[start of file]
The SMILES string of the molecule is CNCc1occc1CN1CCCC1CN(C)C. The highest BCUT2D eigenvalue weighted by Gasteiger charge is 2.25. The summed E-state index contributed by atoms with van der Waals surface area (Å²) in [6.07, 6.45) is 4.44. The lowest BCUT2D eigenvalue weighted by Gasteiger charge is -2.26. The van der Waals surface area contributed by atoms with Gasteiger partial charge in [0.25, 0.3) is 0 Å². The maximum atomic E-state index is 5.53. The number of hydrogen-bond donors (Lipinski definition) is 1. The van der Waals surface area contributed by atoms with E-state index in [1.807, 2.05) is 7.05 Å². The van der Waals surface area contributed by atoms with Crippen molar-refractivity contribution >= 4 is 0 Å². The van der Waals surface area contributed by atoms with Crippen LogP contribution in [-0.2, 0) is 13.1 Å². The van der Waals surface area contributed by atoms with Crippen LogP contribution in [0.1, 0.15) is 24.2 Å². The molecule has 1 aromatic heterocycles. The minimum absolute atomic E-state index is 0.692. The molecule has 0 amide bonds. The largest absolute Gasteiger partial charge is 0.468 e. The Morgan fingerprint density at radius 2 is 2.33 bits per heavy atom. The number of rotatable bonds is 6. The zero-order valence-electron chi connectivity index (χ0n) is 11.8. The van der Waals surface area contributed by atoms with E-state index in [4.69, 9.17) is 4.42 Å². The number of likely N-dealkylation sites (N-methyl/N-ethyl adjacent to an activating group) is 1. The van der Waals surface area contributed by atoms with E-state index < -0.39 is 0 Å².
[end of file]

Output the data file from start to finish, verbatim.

The SMILES string of the molecule is CNCc1occc1CN1CCCC1CN(C)C. The highest BCUT2D eigenvalue weighted by Gasteiger charge is 2.25. The summed E-state index contributed by atoms with van der Waals surface area (Å²) in [6.07, 6.45) is 4.44. The lowest BCUT2D eigenvalue weighted by Gasteiger charge is -2.26. The van der Waals surface area contributed by atoms with Gasteiger partial charge in [0.25, 0.3) is 0 Å². The maximum atomic E-state index is 5.53. The number of hydrogen-bond donors (Lipinski definition) is 1. The van der Waals surface area contributed by atoms with E-state index in [1.807, 2.05) is 7.05 Å². The van der Waals surface area contributed by atoms with Crippen molar-refractivity contribution >= 4 is 0 Å². The van der Waals surface area contributed by atoms with Crippen LogP contribution in [-0.2, 0) is 13.1 Å². The van der Waals surface area contributed by atoms with Crippen LogP contribution in [0.1, 0.15) is 24.2 Å². The molecule has 1 aromatic heterocycles. The minimum absolute atomic E-state index is 0.692. The molecule has 0 amide bonds. The largest absolute Gasteiger partial charge is 0.468 e. The Morgan fingerprint density at radius 2 is 2.33 bits per heavy atom. The number of rotatable bonds is 6. The zero-order valence-electron chi connectivity index (χ0n) is 11.8. The van der Waals surface area contributed by atoms with E-state index in [4.69, 9.17) is 4.42 Å². The number of likely N-dealkylation sites (N-methyl/N-ethyl adjacent to an activating group) is 1. The van der Waals surface area contributed by atoms with E-state index < -0.39 is 0 Å².